Perhaps the sun has gone to my head, but I’m going to bring part of this post to you in the form of a poem. With apologies to Alfred Noyes, whose famous poem I have plundered, here is my story of Lichfield born highwayman Jack Withers, based on information found in Charles Johnson’s “General History of the Lives and Adventures of the most famous Highwaymen, Murderers, Street Robbers etc” and in the Newgate Calendar.
Young Jack Withers was a Lichfield lad,
Trained to be a butcher, same as his Dad,
And butcher he did, in a terrible way.
This is the villain’s story,
So bloody and so gory,
This is Jack Withers story, I tell to you today.
With no work in Lichfield, the city he departed,
And found himself in London with a band of thieves black hearted.
He found himself in trouble, and away Jack was sent,
Off to be a soldier,
A soldier, a soldier,
Off to be a soldier in the Flanders town of Ghent.
At the local Church in Ghent, coins were collected in a box,
Jack seized his opportunity and picked the holy lock,
His pockets bulged with coins, yet he still took more
And the money of the Virgin,
The Blessed Virgin Mary,
Fell jingling and a jangling upon the marble floor.
Jack was taken to the Cardinal, to receive his punishment
But told him that his heretical life, he did repent
His sinner’s prayers had been answered by a miracle tis true!
The box was opened by the statue,
The Blessed Virgin’s statue
And the coins had been a gift from her to start his life anew.
Jack abandoned then his colours and returned to his homeland
Where he took to the highways, upon which he would demand,
That travellers should, if they valued their life,
Stand and deliver,
Their worldly goods deliver,
Stand and deliver, or else meet his butcher’s knife.
A mile outside of Uxbridge, an ill-fated Postman came,
Jack stole the man’s eight shillings; then to conceal his blame,
He slit the man’s throat open with his sharp butcher’s knife,
Gut filled with stones,
And thrown into a pond,
Jack the Highwayman and Butcher had taken his first life.
In the Norfolk town of Thetford, in April 1703,
Found guilty of foul murder and highway robbery,
Lichfield’s Jack Withers was condemned to be hung,
And no miracle could save him,
Save him, save him
No miracle could save him, from the gallows, Withers swung.
Whilst Jack Withers was born in Lichfield, he committed most of his crimes elsewhere. However, there were other dangerous robbers in the area. On 30th January 1703, a gang held up the Shrewsbury coach in Brownhills, robbing the passengers. A few days later, the same gang robbed two drovers returning from Newcastle Fair, murdering one of them and wounding the other. Two days after the gang attacked none other than the High Sheriff of Staffordshire, accompanying his lady and servants from Lichfield Fair. The gang took sixty guineas, and cut off one of the servants’ hands. However, this latest attack was to prove the gang’s undoing. After a huge search nine of them were apprehended – three of them were women dressed in men’s clothes!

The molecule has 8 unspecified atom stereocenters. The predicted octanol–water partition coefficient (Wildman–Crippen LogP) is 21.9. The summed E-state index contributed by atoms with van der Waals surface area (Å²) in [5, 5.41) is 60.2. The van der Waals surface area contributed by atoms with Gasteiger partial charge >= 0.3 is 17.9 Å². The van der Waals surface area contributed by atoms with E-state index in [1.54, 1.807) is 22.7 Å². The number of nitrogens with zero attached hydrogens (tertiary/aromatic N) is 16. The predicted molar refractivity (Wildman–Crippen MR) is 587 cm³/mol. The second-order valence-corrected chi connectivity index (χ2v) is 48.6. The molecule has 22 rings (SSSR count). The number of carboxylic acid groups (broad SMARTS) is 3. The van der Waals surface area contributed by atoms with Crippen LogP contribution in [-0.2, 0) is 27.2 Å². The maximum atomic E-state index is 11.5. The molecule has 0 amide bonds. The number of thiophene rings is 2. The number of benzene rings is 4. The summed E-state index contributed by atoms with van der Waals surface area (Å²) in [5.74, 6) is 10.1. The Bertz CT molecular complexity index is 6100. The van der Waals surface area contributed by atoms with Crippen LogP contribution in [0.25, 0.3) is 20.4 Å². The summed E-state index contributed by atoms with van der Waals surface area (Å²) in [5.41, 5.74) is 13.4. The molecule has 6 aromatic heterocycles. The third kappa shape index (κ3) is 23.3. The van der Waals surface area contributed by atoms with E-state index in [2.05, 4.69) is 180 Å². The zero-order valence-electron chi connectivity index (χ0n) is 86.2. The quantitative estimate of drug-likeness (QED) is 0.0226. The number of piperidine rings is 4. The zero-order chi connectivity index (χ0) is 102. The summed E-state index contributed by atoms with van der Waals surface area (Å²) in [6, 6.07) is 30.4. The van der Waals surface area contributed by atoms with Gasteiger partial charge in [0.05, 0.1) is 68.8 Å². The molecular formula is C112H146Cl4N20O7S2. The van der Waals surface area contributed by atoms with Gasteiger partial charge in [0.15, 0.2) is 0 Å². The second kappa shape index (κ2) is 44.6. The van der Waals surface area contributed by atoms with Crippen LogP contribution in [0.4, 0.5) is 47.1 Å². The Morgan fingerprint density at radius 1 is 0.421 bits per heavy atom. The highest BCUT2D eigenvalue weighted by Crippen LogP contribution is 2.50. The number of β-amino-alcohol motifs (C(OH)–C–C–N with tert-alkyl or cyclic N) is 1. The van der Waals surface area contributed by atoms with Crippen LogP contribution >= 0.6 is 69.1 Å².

As you would expect, some of the tales about highwaymen in this area can be dismissed as nothing more than fanciful legend (there is a story about Dick Turpin jumping the tollgate at Brownhills, but as BrownhillsBob points out on his website this would have been chronologically impossible.) Others could be true – several pubs in and around Lichfield make claims that they sheltered the notorious Turpin and his associates. Whitehall, on Beacon St, was once an inn called the Coach and Horses and according to a book by H Snowden Ward in 1893 it was a favourite rendezvous of Dick Turpin and his highwaymen. “The inn was kept by Judith Jackson, a famous beauty and a powerful and unscrupulous woman, an efficient ally of Turpin and his men”. People who have visited Abbots Bromley may have noticed that at the Goats Head, a room is named after Turpin, to commemorate the night he spent there after supposedly stealing Black Bess from Rugeley Horse Fair. Also, Turpin’s partner in crime at one point was Matthew ‘Captain Tom’ King, said to have been born either at the Welsh Harp in Stonnall (now Wordsley House) or at the Irish Harp in Aldridge and both these highwaymen and others are said to have frequented these areas!
By coincidence, a certain song was released 30(!) years ago this month. So, we started with a poem and we’ll end with a song. All together now! “Stand and deliver! I’m the dandy highway man who you’re too scared to mention….”